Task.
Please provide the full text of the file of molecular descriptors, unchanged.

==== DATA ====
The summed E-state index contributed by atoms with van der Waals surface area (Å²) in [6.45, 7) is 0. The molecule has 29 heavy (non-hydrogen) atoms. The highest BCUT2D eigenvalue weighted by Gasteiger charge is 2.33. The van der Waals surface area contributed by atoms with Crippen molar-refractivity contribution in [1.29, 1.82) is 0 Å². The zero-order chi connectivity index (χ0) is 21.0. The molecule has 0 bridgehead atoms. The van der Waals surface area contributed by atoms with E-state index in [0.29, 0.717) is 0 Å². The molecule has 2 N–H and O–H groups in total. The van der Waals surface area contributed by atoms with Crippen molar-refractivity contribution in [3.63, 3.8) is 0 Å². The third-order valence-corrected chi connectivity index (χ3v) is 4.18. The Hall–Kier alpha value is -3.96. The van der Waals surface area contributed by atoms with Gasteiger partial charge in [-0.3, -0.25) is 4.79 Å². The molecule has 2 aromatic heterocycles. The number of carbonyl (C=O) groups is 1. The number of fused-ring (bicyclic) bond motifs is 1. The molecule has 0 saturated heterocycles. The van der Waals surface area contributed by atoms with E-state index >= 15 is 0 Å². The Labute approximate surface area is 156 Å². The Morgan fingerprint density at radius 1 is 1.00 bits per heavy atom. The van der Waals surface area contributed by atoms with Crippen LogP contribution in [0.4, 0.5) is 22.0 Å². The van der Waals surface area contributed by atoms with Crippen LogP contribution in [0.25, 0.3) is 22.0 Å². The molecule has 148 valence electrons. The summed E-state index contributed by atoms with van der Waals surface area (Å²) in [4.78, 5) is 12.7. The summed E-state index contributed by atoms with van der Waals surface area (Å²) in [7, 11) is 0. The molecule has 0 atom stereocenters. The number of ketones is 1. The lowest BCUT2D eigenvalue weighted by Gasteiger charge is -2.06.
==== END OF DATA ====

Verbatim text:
The summed E-state index contributed by atoms with van der Waals surface area (Å²) in [6.45, 7) is 0. The molecule has 29 heavy (non-hydrogen) atoms. The highest BCUT2D eigenvalue weighted by Gasteiger charge is 2.33. The van der Waals surface area contributed by atoms with Crippen molar-refractivity contribution in [1.29, 1.82) is 0 Å². The zero-order chi connectivity index (χ0) is 21.0. The molecule has 0 bridgehead atoms. The van der Waals surface area contributed by atoms with E-state index in [0.29, 0.717) is 0 Å². The molecule has 2 N–H and O–H groups in total. The van der Waals surface area contributed by atoms with Crippen molar-refractivity contribution in [3.63, 3.8) is 0 Å². The third-order valence-corrected chi connectivity index (χ3v) is 4.18. The Hall–Kier alpha value is -3.96. The van der Waals surface area contributed by atoms with Gasteiger partial charge in [-0.3, -0.25) is 4.79 Å². The molecule has 2 aromatic heterocycles. The number of carbonyl (C=O) groups is 1. The number of fused-ring (bicyclic) bond motifs is 1. The molecule has 0 saturated heterocycles. The van der Waals surface area contributed by atoms with E-state index >= 15 is 0 Å². The Labute approximate surface area is 156 Å². The Morgan fingerprint density at radius 1 is 1.00 bits per heavy atom. The van der Waals surface area contributed by atoms with Crippen LogP contribution in [0.4, 0.5) is 22.0 Å². The van der Waals surface area contributed by atoms with Crippen LogP contribution in [0.25, 0.3) is 22.0 Å². The molecule has 148 valence electrons. The summed E-state index contributed by atoms with van der Waals surface area (Å²) in [4.78, 5) is 12.7. The summed E-state index contributed by atoms with van der Waals surface area (Å²) in [7, 11) is 0. The molecule has 0 atom stereocenters. The number of ketones is 1. The lowest BCUT2D eigenvalue weighted by Gasteiger charge is -2.06.